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Main Title Sustainability appraisal : a sourcebook and reference guide to international experience /
Author Dalal-Clayton, D. B.
Publisher Routledge,
Year Published 2014
OCLC Number 853664412
ISBN 9781844073573; 1844073572; 9780415696166; 041569616X; 0203135237; 9780203135235; 113648390X; 9781136483905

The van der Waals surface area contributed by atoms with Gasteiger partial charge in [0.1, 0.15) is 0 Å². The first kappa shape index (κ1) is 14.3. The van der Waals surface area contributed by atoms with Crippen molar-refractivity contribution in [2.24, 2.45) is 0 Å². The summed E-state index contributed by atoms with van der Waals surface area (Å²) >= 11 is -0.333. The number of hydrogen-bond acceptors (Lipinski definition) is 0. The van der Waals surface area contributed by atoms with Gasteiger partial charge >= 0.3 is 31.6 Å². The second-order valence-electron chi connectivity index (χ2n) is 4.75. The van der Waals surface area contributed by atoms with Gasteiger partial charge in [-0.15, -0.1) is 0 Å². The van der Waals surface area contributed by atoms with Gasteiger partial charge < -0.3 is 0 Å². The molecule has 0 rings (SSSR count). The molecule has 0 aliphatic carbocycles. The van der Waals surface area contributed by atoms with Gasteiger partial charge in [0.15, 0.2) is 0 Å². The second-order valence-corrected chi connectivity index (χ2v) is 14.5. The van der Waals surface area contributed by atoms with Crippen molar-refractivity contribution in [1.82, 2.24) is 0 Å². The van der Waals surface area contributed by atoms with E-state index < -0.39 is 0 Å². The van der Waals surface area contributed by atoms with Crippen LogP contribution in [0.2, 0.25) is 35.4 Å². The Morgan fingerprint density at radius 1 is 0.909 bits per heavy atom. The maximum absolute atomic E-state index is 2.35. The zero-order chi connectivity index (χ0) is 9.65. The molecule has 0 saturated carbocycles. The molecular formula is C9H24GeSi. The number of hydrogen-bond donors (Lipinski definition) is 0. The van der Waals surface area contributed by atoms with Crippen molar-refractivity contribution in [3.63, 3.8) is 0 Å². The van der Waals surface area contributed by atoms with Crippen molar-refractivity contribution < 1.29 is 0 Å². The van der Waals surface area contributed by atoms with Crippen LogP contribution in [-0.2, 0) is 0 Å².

Subjects Sustainable development--International cooperation. ; Rural development--International cooperation. ; Environmental policy--International cooperation. ; Nachhaltigkeit.--(DE-588)4326464-5 ; Umweltpolitik.--(DE-588)4078523-3
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ELBM  HC79.E5D3189 2014 AWBERC Library/Cincinnati,OH 09/16/2016
Collation xlii, 810 pages : illustrations ; 25 cm
Notes Includes bibliographical references (pages 719-790) and index.